Medieval women wore full length tunics that covered to their ankles. This fashion in the Middle Ages was known as “kirtles”, and it was often worn over a shirt. When in public, the women often wore an even shorter kirtle over the tunics. The richer and the more influential the woman was, the more luxurious her clothing was. To the end of the Middle Ages, [...] women gowns became more flowing and more emphasis was put into headwear with hair dresses and turbans. Lacing of women’s clothes became tighter and more form fitting. A girdle at the waist was worn to create the appearance of a long waist. Gowns and sleeves were longer and trailed more and tunics were narrowed and later evolved to become the doublet.
Women were expected to cover her hair after marriage with a veil. This sign of Christian chastity and modesty lasted for all of the Middle Ages and is still seen in some parts of Europe today. A young woman would either fashion two plaits on either side of her head or wear her hair loose.
The highly developed and international complexion of the medieval fashion business, in which merchants were able to trade across the continent with samples of English broadcloth or fine Italian silk, gives some credence to arguments which rely on foreign influences as an explanation for fashion change. The dramatic evolution of fashionable form in the mid-fourteenth century is certainly resonant with the heightened language of commerce and a new material worth that arguably takes clothing into the sphere of a 'modern' fashion system.
And while the Church still dictated the types of clothing worn especially by women, clever designers found ways to embellish clothing and add interesting touches. Berthold of Regensburg, in 1220, played with the contrast of high fashion and women's vanity and the ideals of the Church when he said: "It is not enough for you to show your pride in your very buttonholes; you must also send your feet to hell by special torments." Obviously, the wearing of clothing now meant more than comfort in this early pun ridiculing fashionable footwear
When you think of medieval commoners, you probably think of people wearing brown and grey sackcloth in unbecoming styles. The truth is that in the Middle Ages, all classes of people wore colourful garments. Contrary to popular belief, colours such as Royal Purple were not forbidden for all but the nobility. [...] Unlike today, clothing was not only sewn in the home, but the materials needed to make the cloth were also produced by the women of the family. Everyone had flax growing in her back yard. From this they spun linen yarn which they wove into cloth.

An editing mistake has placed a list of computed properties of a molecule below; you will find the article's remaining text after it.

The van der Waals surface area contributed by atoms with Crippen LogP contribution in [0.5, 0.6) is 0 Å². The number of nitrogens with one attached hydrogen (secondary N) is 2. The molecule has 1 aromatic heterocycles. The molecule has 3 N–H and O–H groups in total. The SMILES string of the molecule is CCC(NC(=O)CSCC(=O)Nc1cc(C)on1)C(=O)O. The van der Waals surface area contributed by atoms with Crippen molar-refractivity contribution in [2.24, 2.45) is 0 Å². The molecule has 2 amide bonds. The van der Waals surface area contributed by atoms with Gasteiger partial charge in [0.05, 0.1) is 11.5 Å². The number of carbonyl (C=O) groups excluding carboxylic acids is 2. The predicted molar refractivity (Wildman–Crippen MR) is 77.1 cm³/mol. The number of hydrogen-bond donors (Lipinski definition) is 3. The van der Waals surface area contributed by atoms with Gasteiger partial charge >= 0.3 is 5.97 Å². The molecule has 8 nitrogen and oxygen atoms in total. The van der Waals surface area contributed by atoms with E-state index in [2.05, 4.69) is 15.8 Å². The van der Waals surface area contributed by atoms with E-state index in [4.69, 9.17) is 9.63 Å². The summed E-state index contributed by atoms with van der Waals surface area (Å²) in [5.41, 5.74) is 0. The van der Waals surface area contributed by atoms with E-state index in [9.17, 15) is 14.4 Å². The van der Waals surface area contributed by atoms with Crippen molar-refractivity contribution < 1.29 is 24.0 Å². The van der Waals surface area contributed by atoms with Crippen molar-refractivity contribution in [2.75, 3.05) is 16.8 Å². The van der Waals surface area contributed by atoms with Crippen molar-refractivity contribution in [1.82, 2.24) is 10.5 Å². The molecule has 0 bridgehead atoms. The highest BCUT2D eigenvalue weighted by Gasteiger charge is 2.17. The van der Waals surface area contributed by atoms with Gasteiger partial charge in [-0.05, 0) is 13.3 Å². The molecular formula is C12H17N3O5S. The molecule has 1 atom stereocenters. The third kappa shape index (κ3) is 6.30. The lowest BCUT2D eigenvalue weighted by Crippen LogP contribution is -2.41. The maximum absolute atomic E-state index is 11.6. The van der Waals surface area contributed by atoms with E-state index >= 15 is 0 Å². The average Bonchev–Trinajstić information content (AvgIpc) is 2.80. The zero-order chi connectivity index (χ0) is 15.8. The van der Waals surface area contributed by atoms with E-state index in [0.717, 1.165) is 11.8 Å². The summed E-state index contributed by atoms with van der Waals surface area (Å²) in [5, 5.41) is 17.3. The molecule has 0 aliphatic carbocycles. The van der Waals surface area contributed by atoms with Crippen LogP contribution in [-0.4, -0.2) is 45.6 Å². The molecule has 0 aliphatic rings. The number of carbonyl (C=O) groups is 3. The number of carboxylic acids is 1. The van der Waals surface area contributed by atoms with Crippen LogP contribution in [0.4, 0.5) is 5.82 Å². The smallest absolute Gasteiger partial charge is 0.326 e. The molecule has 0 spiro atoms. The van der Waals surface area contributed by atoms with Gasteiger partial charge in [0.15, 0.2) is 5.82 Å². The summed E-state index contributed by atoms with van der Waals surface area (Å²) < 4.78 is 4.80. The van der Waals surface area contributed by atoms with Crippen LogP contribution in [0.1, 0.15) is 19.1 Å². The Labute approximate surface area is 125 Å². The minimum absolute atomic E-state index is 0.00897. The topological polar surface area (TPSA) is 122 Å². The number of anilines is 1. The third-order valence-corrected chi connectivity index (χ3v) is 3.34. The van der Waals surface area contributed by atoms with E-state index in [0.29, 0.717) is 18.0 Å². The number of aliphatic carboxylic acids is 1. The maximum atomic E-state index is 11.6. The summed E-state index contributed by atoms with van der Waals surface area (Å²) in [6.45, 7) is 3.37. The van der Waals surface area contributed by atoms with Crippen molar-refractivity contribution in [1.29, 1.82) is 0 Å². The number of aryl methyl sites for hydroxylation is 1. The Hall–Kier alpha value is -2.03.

The Medieval clothing of the Noble women consisted of many layers of clothes. They wore underclothes consisting of breeches, chemise and hose. The underclothes in Medieval Clothing were covered with an underskirt usually made of yellow or white linen or silk. The underskirt was covered with a long, trailing gown, or dress, with wide sleeves. The gowns were made of velvets, furs, silks, lace, cottons and taffeta. The hem and the neck of the gown (dress) and sleeves were often decorated with gems and lace. The gowns were covered with long over tunics called bliauds. Tabards and Surcoats were also worn over the gowns and dresses. These clothes were covered with full length mantel. The mantels were trimmed with an expensive fur and pinned at the shoulder with a broach.
The elegant appearance of the women garments recalls that of the Greek and Roman women. Their dresses were at times so tight as to display all the elegance of their form, whilst at others they were made so high as to completely cover the neck (cottes-hardies). The cotte hardie, which has at all times been part of the dress of the French women, and which was frequently worn by men, was a long tunic reaching to the heels, fastened in at the waist and closed at the wrists. Queens, princesses, and ladies of the nobility wore in addition a long cloak lined with ermine, or a tunic with or without sleeves. Often, their dress consisted of two tunics, and of a veil, which was thrown over the head and fell down before and behind, thus entirely surrounding the neck.
Clothing traditions in Europe developed slowly at first, with only minor changes in basic costume until about the eleventh century. After the eleventh century, trade, travel, and wealth increased, and clothing became more sophisticated. By the end of the Middle Ages, Europe was developing distinctive and refined costume traditions of its own.
During the early Middle Ages, the difference in masculine and feminine profile was not very pronounced: both sexes wore a long tunic called a "bliaut," belted at the waist, and perhaps a cloak. This is not to say men and women looked alike -- men wore beards and their hemlines sometimes crept up to the knee -- but rather that both sexes were still in skirts. It was only later, corresponding to the development of armor, that a strong differentiation began to manifest itself.
Technically, the Medieval era can be divided into the Dark Ages (400-1000 A.D.), the Early Gothic period (1000-1200 A.D.) and the Late Medieval period (1200-1400 A.D.). [...]during the Dark Ages[, w]omen's clothing was based upon the general design of the tunic. A loose tunic was worn over a sleeved, fitted tunic. While clothing during this first period tended to be more plain, Celtic style jewelry pieces were being developed simultaneously becoming popular. The Early Gothic period saw a widening of sleeves and hems, often flared and using far more fabric than before. [...] The upper, noble classes also grew during this era, as personal wealth was gained by survivors of the Black Plague. The fashionable, wealthy classes experimented with often extreme styles, from hooked shoes called "poulaines" to cone-shaped hats with long veils.